Ed Piechowiak has volunteered with AARP for a decade, the last five as a local coordinator who keeps track of what goes on at the Catonsville Senior Center. He is one of five counselors who help prepare taxes at the site. A sixth volunteer greets people and helps them with initial paperwork.
"It's not exactly a party atmosphere," he said. "But on the other hand, when the people come in with a smile on their face and leave with a smile on their face, that's great."
In recent weeks, Michelle Jones has spent her Saturday mornings helping others with taxes at Habitat for Humanity of the Chesapeake in Halethorpe through the Baltimore CASH — Creating Assets, Savings and Hope — Campaign.
The coalition, which consists of foundations, nonprofits, community-based organizations, workforce development agencies, Baltimore City government, the IRS, and, last year, 246 volunteers, started in 2001 to provide services for low-income families in the Baltimore area.
Free services are provided for taxpayers — individuals or families — with incomes less than $54,000.
The service has gradually increased in demand since 2013, when the group filed 8,102 returns, said Rob Bader, director of tax operations for the campaign. The coalition is on pace to prepare more returns this year than last, when 9,331 returns were filed and more than 20,000 calls for appointments were made, he said.
Jones, a 31-year-old project manager at Bank of America from Catonsville, said she'll prepare five to seven returns a day when she is volunteering. She said it's rewarding to tell clients they are getting a refund.
Jones, like the other Baltimore CASH volunteers, had to take 11 hours of training.
In addition to the tax preparation software provided by the IRS having safeguards, once returns are completed, they get reviewed by another volunteer before they are filed.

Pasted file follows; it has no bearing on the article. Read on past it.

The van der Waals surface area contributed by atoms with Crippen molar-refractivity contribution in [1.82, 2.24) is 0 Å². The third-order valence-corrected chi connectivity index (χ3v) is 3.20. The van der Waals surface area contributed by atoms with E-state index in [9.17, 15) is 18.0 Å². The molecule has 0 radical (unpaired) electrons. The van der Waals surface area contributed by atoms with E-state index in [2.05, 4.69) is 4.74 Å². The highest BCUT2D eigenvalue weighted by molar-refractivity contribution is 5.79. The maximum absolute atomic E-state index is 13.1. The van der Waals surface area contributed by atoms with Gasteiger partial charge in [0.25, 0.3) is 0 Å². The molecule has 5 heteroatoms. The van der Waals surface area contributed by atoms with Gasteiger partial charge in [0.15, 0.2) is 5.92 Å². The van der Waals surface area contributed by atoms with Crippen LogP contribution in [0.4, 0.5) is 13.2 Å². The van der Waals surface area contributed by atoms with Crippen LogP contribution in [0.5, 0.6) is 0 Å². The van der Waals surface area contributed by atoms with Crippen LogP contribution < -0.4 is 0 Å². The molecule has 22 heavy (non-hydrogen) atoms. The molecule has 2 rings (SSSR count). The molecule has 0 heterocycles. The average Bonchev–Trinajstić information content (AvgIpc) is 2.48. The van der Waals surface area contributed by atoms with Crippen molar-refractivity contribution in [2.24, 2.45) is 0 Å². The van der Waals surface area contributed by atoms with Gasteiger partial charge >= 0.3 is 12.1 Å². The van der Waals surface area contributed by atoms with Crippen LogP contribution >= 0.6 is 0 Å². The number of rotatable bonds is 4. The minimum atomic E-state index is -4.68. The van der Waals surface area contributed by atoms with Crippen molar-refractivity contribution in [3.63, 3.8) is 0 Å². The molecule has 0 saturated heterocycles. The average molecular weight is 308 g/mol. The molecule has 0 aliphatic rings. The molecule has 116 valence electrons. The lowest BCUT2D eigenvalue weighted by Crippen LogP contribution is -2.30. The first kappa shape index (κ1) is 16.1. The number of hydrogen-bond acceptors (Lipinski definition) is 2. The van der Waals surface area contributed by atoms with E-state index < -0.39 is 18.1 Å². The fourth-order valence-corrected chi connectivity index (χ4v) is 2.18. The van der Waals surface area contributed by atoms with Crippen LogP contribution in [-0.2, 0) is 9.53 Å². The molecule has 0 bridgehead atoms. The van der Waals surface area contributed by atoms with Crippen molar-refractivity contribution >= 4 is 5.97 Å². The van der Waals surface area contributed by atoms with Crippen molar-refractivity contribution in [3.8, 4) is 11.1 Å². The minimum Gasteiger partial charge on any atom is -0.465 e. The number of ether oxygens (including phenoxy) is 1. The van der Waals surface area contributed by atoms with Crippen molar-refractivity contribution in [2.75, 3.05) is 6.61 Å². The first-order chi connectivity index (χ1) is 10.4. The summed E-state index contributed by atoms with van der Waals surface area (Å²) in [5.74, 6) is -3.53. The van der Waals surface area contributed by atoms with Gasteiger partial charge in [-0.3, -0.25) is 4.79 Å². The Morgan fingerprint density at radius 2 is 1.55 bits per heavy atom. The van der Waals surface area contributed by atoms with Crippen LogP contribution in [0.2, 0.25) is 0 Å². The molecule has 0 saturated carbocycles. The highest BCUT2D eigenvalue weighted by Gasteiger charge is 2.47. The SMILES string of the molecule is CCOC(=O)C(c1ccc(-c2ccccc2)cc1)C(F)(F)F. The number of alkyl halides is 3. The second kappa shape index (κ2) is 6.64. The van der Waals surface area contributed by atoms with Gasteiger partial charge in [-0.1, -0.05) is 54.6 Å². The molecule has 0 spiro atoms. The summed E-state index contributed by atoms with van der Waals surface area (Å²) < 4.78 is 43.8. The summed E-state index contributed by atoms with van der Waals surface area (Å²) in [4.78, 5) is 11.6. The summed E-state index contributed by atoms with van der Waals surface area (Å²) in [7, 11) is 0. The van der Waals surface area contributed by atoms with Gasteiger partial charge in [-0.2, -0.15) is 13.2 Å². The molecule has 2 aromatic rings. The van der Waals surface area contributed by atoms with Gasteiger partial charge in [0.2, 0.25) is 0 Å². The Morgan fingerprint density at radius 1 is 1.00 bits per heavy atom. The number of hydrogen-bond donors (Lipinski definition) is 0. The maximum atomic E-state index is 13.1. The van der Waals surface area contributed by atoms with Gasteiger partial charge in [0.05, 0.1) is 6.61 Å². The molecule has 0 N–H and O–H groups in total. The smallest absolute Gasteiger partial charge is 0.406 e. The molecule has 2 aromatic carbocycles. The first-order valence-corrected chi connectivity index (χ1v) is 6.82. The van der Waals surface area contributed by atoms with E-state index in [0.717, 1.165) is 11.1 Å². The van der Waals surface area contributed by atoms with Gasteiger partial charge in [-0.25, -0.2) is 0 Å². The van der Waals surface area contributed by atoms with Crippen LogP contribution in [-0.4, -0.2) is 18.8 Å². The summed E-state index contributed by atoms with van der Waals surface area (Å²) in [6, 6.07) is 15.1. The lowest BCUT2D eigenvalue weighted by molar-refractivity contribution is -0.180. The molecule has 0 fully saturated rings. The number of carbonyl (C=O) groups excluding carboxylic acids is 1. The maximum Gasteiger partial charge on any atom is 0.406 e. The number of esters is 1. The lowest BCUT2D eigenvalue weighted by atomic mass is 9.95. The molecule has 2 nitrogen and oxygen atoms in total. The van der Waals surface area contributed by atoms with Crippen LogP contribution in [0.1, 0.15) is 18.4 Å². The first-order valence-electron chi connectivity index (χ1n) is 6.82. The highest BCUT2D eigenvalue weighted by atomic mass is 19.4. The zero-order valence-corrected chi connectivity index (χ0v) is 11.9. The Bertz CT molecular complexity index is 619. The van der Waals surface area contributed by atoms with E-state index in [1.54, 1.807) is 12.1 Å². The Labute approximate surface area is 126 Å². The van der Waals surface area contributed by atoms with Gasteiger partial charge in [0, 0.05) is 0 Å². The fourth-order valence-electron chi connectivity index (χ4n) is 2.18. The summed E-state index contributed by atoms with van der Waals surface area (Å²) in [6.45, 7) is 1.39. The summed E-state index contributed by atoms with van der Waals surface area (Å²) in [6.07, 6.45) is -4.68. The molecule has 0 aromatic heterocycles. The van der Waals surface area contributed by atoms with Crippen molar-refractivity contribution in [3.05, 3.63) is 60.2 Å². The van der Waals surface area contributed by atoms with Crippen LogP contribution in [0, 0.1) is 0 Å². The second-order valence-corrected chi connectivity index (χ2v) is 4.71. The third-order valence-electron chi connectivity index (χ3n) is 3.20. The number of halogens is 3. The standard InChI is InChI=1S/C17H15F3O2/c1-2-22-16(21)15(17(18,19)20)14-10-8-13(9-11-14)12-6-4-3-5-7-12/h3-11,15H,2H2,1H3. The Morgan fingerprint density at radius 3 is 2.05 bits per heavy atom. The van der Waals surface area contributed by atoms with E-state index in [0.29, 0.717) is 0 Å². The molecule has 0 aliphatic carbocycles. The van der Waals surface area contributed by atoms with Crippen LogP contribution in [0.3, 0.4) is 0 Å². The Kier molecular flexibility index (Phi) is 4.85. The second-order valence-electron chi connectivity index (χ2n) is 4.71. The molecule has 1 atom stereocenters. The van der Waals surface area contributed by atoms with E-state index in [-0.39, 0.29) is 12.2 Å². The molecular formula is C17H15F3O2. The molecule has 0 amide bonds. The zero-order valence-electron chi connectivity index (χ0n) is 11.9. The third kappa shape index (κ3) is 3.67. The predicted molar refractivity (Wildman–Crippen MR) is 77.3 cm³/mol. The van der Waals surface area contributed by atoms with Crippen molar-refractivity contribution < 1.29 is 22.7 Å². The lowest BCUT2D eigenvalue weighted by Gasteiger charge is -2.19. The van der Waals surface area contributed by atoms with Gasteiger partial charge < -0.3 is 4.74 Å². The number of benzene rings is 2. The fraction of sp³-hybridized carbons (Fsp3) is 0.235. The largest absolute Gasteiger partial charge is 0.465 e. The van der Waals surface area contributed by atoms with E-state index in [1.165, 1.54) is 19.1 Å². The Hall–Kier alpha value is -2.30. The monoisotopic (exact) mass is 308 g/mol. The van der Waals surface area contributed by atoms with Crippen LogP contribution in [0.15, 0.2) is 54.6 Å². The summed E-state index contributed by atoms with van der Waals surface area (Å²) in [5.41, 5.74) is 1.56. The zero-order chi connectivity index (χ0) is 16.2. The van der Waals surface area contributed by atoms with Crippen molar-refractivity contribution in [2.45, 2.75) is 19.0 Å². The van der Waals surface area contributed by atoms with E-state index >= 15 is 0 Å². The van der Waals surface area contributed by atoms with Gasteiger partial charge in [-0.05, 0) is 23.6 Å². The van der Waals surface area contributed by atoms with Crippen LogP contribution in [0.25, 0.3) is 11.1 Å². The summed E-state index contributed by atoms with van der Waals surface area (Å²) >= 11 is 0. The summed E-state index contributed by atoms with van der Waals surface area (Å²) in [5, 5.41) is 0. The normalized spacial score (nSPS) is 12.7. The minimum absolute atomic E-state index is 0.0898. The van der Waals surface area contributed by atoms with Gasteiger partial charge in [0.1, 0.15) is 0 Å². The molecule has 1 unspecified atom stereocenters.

"People are grateful for the assistance," she said.
At University of Maryland, Baltimore County, a Volunteer Income Tax Assistance program is in its second year at its campus, sandwiched between Catonsville and Arbutus. Volunteers spend at least 15 hours training prior to seeing clients.
Last year, the program assisted with 106 tax returns for people with an average adjusted gross income of $22,775. Eighty-three percent of clients got a refund.
This year, thanks to having more volunteers — the majority of them being UMBC students and staff — the site is on pace to more than double the number of clients seeking tax preparation help, said Soren Clarkwest, a site manager and UMBC junior from Baltimore City.
The center has also started expanding its hours. Originally operating on Saturdays, the volunteers now set up shop on Fridays, in an attempt to target more UMBC students and staff, he said.
The volunteers complete at least 15 hours of training prior to helping clients.
While a taxpayer may get help preparing their returns, the taxpayer is ultimately responsible for what is being sent, said Raphael Tulino, a spokesman the IRS. Any correspondence regarding an audit or a potential mistake is between the IRS and the taxpayer, he said.
"You want it to be a reflection of you accurately," he said. "You have the responsibility once you sign it."
But there's pressure, Clarkwest said.
"You remind the client they're legally responsible yet you're the one preparing it," he said.
Clarkwest remains confident.
"We know what we're doing," he said. "We're good at it, but there's always a finger of doubt that worries you that you're going to disappoint or make life harder for someone."
Traditionally, the deadline to file federal and Maryland taxes is April 15.
This is because April 15 is a Saturday and Emancipation Day — a Washington, D.C. holiday traditionally observed April 16, celebrating the anniversary when President Abraham Lincoln freed slaves in the district — is being observed April 17.